Luxon heckled as govt ditches ute tax

Christopher Luxon: "New Zealanders voted for change, we've got a lot to get through, if we start...
Prime Minister Christopher Luxon. Photo: RNZ
The Clean Car Discount - dubbed a “ute tax” by its opponents - will be gone by the new year, after a bill to repeal it passed through all three stages this week under urgency.

The policy subsidised the purchases of electric vehicles (EVs) by charging a tax on purchases of polluting vehicles. It led to a massive uptake of EVs.

In October, former prime minister Chris Hipkins said annual uptake of EVs and hybrids had risen by 180 percent, compared with a 30 percent decrease for petrol and diesel vehicles.

Transport Minister Simeon Brown passed a repeal of the tax this evening, after his leader, Prime Minister Christopher Luxon, was heckled by Labour MPs to pay back the subsidy his family received for the purchase of a Tesla for his wife Amanda.

The New Zealand Herald reported earlier this year that Luxon had sought to have Parliament purchase a Tesla for his own personal use, using a Parliamentary perk that allows the Leader of the Opposition to select a “self-drive” car.

It was later revealed that Luxon’s wife Amanda had purchased a Tesla and claimed the $8625 subsidy. Labour MPs mocked this, taunting Luxon with cries to pay back the discount. Labour even sought to amend the bill to offer people the opportunity to pay back the subsidy - a clear dig at Luxon.

Brown said the bill would get rid of the “regressive” and “inequitable” scheme by the new year.

“Happy New Year to our farmers and tradies who have been punished by the former government,” Brown said.

He also faced calls to release a draft regulatory impact statement (RIS) for the bill, which assesses what could happen when the scheme is ditched - including the effects on New Zealand’s ability to reach climate goals.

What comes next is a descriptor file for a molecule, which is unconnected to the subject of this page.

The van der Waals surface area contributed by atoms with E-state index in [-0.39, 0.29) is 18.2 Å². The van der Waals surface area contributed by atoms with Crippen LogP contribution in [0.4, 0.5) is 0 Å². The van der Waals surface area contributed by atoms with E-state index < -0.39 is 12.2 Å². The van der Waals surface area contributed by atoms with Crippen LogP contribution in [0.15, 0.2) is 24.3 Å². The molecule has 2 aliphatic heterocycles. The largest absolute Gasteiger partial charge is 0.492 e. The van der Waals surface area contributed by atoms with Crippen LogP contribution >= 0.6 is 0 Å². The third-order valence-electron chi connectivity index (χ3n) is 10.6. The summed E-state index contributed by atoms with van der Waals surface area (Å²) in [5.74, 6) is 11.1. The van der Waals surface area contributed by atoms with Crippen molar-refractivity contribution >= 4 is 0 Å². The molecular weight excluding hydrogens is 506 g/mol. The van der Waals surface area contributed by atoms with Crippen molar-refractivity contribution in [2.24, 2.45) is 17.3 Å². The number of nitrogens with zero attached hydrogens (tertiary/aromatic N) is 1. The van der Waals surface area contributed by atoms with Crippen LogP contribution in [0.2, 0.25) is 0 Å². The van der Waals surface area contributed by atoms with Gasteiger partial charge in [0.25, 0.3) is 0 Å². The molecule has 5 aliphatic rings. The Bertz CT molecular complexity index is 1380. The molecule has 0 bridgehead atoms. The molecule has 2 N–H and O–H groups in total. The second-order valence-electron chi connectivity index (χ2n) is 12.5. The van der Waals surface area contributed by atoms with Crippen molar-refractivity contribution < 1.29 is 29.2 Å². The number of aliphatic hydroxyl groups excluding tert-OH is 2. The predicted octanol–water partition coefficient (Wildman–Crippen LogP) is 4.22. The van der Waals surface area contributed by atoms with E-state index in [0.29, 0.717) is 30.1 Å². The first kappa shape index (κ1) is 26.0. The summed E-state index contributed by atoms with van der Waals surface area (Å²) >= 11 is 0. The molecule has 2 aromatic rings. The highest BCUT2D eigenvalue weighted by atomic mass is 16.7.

Brown partly backflipped on its position not to release official advice on the repeal of the Clean Car Discount scheme, saying the advice would now be released.

However, MPs wanted the advice released before they voted on the repeal bill, as would usually be the case. The advice is almost useless to them after they have already cast their votes.

Industry group Drive Electric said the policy, combined with a plan to weaken emissions standards “could mean between 100,000 and 350,000 fewer electric cars on New Zealand roads by 2030″, and increase emissions by between 900 and 3000 kilotonnes.

Usually, an RIS would be published when the bill is first introduced. However, the Government has decided to exempt itself from RIS for any repeal bills in its 100-day plan.

This means that despite a draft RIS already existing, the Government is not required to release it to MPs and the public.

On Wednesday, the Herald revealed the existence of the draft RIS. Brown said that if anyone wanted to see it, they could use the Official Information Act, although this would mean the RIS would probably only be released after the bill had already been passed.

However, by Question Time today, Brown said the paper would be “proactively” released. He would not commit to releasing it before MPs voted to repeal the bill.

Brown told Green Party transport spokeswoman Julie Anne Genter that he had “asked Ministry of Transport officials to prepare the proactive release of the Cabinet paper and regulatory impact statement”.

Labour’s transport spokesman Tangi Utikere argued that the Government was failing to meet pre-election statements about how open and transparent it would be.

“Does he really think that telling journalists and members to just OIA a regulatory impact statement and continue to refuse to provide it to the Parliament meet National’s coalition agreement which says that decisions will be based on data and evidence?” Utikere said.

Brown told Parliament that advice he had received said “the transport sector remains on target to achieve its contribution to the first emissions reduction plan”. Brown said he gave this advice to Cabinet, but that it was consistent with the advice he had received from the Ministry of Transport. The first emissions budget runs from 2022 to 2025.

Supplementary questions from the Act Party allowed Brown to explain that he did not believe the Clean Car Discount scheme would make any difference to emissions because transport is fully in the Emissions Trading Scheme or ETS.